On December 9, 2021 en.globes.co reported on an economic report about Israel in an article titled, “World Inequality Report: Israel among most unequal countries“:
The report has a section on Israel, headlined, “high-income inequalities in a high-income country. The report says, “Israel is an affluent country. The average national income for the adult population is equal to €PPP43,100 (or NIS223,040). This is higher than affluent Western European countries such as France (€PPP36,300) and the UK (€PPP32,700) but lower than the US (€PPP54,300). However, Israel is one of the most unequal high-income countries. The bottom 50% of the population earn on average €PPP11,200 or NIS 57,900, while the top 10% earn 19 times more (€PPP211,900, NIS 1,096,300). Thus, inequality levels are similar to those in the US, with the bottom 50% of the population earning 13% of total national income, while the top 10% share is 49%.”
Explaining the historical context, the report said, “Overall, income inequality has remained at a very high level in Israel over the past 30 years.
On January 19, 2023 the Jerusalem Post reported:
More Israelis are poor as gap widens between haves, have-nots
At 87 years old, Haim Margolis comes home to an empty refrigerator every evening.
The Extent of Poverty in Israel
Margolis isn’t alone. Israelis are consistently getting poorer. Despite the economy which grew in 2021, the gap between the rich and poor also grew wider and more people entered the cycle of poverty, a cycle that is a struggle to break.
According to the Israeli National Insurance Institute’s 2021 report on poverty and social gaps in the country, almost 2 million Israelis live in poverty, a little over 20% of the population. The Organization for Economic Cooperation and Development points to Israel as one of the countries with the highest economic disparity, with the rate of working poor in Israel also very high.
The Gini Index, which measures income inequality, also puts Israel in an undesirable location compared to other developed welfare states. Poverty in Israel can be attributed to many factors. Ultra-Orthodox Jews and the Arab minority tend to have larger families, often earn lower incomes, and have less access to education. Higher-paying jobs are concentrated in central Israel, where it is more expensive to live. Public transportation still needs to be significantly improved, and until then, access to job centers is limited for people who do not own private cars. Salaries in the public sector, one of the largest in the country, tend to be low and have not been updated in years.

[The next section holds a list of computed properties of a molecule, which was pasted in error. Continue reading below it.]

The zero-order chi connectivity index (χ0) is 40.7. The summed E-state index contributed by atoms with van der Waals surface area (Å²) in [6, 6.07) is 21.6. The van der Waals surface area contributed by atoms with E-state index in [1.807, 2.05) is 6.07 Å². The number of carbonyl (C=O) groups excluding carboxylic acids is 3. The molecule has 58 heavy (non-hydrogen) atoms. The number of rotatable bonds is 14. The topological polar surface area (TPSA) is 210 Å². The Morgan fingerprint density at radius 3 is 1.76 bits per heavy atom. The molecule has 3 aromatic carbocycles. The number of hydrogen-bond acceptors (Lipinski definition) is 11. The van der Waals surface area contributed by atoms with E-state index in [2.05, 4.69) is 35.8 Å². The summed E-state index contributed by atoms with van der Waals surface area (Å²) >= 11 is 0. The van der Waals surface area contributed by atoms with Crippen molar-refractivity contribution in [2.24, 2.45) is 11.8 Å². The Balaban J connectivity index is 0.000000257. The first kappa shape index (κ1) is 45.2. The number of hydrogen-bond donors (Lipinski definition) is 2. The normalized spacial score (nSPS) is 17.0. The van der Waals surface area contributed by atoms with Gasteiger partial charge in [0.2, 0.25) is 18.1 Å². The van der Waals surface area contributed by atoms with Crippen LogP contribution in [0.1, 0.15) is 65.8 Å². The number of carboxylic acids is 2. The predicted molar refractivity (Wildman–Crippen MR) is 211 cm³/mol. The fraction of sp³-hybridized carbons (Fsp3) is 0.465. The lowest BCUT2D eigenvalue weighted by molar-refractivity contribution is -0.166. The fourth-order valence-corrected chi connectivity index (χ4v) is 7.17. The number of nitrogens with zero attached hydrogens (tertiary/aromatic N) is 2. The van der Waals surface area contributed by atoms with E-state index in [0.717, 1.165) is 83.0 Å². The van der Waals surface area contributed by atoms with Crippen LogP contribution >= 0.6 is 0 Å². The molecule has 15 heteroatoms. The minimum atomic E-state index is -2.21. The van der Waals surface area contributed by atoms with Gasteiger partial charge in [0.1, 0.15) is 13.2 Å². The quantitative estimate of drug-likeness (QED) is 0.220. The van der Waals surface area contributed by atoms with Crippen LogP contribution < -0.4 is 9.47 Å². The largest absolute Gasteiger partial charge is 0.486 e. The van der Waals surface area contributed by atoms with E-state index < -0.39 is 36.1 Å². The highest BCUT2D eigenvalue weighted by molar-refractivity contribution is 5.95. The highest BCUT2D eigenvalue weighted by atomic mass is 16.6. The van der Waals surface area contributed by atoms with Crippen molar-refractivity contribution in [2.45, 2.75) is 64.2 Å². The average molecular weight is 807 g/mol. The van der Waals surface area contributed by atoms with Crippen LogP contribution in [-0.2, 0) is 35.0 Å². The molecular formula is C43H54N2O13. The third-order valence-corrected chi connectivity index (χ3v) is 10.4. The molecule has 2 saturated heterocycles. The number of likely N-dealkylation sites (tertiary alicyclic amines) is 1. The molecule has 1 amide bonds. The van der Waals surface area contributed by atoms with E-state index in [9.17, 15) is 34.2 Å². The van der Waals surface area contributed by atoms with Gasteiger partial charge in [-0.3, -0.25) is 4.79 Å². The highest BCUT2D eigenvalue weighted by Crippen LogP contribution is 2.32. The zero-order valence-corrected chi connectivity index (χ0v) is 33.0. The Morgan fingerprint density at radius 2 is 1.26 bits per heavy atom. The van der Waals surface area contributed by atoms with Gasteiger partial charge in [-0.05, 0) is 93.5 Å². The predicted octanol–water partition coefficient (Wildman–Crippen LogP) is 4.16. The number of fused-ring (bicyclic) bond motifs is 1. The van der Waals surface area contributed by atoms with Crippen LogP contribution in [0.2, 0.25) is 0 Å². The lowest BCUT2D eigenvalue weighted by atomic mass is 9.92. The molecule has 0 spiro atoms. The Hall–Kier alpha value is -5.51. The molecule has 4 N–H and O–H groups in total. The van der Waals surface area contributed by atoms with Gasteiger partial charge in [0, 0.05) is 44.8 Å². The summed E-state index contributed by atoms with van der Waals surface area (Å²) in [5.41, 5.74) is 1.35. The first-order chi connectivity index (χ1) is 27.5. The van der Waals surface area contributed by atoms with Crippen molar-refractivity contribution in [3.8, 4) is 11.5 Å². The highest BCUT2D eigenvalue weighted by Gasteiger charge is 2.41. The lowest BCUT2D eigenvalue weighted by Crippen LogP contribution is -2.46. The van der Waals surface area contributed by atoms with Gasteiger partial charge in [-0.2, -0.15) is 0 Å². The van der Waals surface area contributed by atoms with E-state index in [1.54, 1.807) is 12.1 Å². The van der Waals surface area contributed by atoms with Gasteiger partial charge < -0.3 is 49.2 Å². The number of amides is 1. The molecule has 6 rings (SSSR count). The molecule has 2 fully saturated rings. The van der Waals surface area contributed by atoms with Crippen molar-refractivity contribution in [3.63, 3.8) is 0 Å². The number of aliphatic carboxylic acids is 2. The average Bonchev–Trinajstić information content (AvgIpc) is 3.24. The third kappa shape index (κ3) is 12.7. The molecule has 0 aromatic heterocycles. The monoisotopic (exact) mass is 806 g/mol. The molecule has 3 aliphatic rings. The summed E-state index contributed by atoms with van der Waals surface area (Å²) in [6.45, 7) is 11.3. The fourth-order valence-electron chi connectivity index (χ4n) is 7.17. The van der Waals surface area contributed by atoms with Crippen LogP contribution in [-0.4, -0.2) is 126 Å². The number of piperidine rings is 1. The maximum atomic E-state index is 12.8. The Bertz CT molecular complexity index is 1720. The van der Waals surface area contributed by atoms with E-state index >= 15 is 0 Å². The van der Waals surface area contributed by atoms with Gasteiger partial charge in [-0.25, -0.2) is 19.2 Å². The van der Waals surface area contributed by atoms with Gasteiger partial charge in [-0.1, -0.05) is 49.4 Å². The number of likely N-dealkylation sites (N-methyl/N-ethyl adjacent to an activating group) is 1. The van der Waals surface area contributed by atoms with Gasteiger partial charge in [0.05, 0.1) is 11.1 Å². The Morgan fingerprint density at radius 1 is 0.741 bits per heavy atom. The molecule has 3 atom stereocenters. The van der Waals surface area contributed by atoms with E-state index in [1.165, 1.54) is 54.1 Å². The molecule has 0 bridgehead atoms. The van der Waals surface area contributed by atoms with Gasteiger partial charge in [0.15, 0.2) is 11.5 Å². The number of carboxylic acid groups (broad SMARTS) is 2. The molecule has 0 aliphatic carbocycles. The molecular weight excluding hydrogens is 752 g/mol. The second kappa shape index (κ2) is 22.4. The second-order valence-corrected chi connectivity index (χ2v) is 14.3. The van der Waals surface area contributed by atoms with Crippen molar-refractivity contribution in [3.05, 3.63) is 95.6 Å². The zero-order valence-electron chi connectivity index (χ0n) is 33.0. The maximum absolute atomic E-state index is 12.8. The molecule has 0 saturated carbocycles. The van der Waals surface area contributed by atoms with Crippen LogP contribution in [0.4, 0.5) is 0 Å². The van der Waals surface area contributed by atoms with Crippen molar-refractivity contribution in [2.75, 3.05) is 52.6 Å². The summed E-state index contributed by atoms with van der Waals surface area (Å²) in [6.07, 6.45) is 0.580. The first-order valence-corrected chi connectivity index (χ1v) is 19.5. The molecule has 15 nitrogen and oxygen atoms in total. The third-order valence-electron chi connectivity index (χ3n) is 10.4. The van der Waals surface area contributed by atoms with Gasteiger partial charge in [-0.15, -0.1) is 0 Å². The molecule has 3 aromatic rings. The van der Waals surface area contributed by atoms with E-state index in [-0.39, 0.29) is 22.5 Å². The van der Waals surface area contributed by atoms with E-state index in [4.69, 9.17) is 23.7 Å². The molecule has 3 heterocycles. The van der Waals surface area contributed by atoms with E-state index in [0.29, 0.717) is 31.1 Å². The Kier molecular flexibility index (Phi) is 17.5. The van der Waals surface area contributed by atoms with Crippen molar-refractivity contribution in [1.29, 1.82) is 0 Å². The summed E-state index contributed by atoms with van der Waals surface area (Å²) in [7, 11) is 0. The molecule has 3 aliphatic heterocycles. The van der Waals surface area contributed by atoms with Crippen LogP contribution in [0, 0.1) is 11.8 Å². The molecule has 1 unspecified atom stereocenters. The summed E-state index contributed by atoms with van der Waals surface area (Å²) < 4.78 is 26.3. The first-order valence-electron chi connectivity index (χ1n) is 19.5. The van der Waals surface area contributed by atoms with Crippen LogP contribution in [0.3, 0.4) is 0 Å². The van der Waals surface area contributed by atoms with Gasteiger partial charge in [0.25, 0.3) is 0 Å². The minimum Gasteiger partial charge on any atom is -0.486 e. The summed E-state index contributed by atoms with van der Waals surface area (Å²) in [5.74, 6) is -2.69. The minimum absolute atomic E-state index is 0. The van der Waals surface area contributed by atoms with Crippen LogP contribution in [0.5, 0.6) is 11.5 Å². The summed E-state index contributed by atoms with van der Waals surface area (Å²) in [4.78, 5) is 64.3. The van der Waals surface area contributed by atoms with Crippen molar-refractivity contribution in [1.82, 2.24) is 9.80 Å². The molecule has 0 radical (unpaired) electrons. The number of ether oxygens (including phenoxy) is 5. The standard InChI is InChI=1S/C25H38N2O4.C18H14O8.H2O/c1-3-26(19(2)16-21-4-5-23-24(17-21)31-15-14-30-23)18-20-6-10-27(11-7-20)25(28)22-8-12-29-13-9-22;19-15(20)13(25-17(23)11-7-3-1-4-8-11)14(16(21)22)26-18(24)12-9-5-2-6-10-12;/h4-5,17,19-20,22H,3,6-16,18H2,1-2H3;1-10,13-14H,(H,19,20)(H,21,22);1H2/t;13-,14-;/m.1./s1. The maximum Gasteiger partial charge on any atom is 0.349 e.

Israel’s Poverty Minimum Wage
In 2014 Israel’s national labor union, Histadrut, won an increase in the minimum wage by threatening a general strike. This strike threat resulted in the minimum wage rising to 5,000 NIS/month, which equates to $8.77/hr. As absurdly low as this wage is, it is even worse when one takes into account that the prices of what working class people must buy are far higher in Israel than in the United States, as you can see in detail here. For example, when a gallon of regular milk cost $3.24 in the U.S. it cost (the equivalent in U.S. dollars) $6.85 in Israel!
In fact, it is actually even worse because “11% of Israeli workers earn less than minimum wage.”
“In 2017 33.6% of Israeli workers earned no more than the minimum wage, up from 30.8% in 2015, indicating that many of the new jobs are low-paying jobs. Israel’s middle class has shrunk more than almost all those of OECD countries except Estonia and Lithuania, with only 54% of households considered middle class.” As noted above, however, the huge 2011 demonstrations against the government in Israel were considered to be demonstrations by the middle class against its economic oppression.
Israeli workers are frequently forced to go on strike. Here are some examples:
2015 Strike ends in victory for Israeli chemical workers
2016 Israel: Tel Aviv labor strike may delay immigration processing
2017 Strike over Teva Pharm job cuts briefly shuts down Israel
2018 Israel braces for general strike on Wednesday, government says may be averted
More recent articles about the poverty of Israelis are the following:
a. Israel’s Greatest Stigma: Poverty